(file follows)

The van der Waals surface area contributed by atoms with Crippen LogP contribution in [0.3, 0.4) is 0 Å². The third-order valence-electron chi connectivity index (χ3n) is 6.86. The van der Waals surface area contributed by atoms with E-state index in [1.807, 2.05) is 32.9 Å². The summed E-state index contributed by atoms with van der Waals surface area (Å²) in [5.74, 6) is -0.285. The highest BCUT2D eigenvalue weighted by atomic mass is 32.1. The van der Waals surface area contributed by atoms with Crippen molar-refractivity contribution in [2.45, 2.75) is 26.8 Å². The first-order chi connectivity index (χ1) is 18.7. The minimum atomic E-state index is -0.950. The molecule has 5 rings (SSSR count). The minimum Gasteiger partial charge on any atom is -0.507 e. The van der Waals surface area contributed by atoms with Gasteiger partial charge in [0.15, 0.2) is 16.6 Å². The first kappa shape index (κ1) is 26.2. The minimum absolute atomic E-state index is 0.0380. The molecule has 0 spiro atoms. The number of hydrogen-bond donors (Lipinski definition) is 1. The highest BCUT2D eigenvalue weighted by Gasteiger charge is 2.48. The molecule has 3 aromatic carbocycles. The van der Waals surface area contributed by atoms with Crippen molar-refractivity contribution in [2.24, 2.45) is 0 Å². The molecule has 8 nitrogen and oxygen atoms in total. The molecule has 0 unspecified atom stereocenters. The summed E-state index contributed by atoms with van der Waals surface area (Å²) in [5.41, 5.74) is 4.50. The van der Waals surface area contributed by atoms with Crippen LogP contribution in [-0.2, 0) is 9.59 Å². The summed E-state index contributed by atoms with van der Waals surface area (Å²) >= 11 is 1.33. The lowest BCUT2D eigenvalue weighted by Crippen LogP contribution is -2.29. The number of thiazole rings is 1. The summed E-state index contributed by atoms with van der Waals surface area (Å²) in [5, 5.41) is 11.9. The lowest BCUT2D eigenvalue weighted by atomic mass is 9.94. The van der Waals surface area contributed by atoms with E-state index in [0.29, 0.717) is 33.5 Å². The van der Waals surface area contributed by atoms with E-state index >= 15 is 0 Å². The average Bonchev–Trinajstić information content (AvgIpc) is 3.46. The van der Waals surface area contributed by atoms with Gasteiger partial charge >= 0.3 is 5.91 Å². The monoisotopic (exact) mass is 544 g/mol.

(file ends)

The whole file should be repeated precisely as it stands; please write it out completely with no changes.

The van der Waals surface area contributed by atoms with Crippen LogP contribution in [0.3, 0.4) is 0 Å². The third-order valence-electron chi connectivity index (χ3n) is 6.86. The van der Waals surface area contributed by atoms with E-state index in [1.807, 2.05) is 32.9 Å². The summed E-state index contributed by atoms with van der Waals surface area (Å²) in [5.74, 6) is -0.285. The highest BCUT2D eigenvalue weighted by atomic mass is 32.1. The van der Waals surface area contributed by atoms with Crippen molar-refractivity contribution in [2.45, 2.75) is 26.8 Å². The first-order chi connectivity index (χ1) is 18.7. The minimum atomic E-state index is -0.950. The molecule has 5 rings (SSSR count). The minimum Gasteiger partial charge on any atom is -0.507 e. The van der Waals surface area contributed by atoms with Gasteiger partial charge in [0.15, 0.2) is 16.6 Å². The first kappa shape index (κ1) is 26.2. The minimum absolute atomic E-state index is 0.0380. The molecule has 0 spiro atoms. The number of hydrogen-bond donors (Lipinski definition) is 1. The highest BCUT2D eigenvalue weighted by Gasteiger charge is 2.48. The molecule has 3 aromatic carbocycles. The van der Waals surface area contributed by atoms with Crippen molar-refractivity contribution in [2.24, 2.45) is 0 Å². The molecule has 8 nitrogen and oxygen atoms in total. The molecule has 0 unspecified atom stereocenters. The summed E-state index contributed by atoms with van der Waals surface area (Å²) in [5.41, 5.74) is 4.50. The van der Waals surface area contributed by atoms with Crippen LogP contribution in [-0.2, 0) is 9.59 Å². The summed E-state index contributed by atoms with van der Waals surface area (Å²) >= 11 is 1.33. The lowest BCUT2D eigenvalue weighted by Crippen LogP contribution is -2.29. The number of thiazole rings is 1. The summed E-state index contributed by atoms with van der Waals surface area (Å²) in [5, 5.41) is 11.9. The lowest BCUT2D eigenvalue weighted by atomic mass is 9.94. The van der Waals surface area contributed by atoms with E-state index in [0.29, 0.717) is 33.5 Å². The van der Waals surface area contributed by atoms with E-state index >= 15 is 0 Å². The average Bonchev–Trinajstić information content (AvgIpc) is 3.46. The van der Waals surface area contributed by atoms with Gasteiger partial charge >= 0.3 is 5.91 Å². The monoisotopic (exact) mass is 544 g/mol.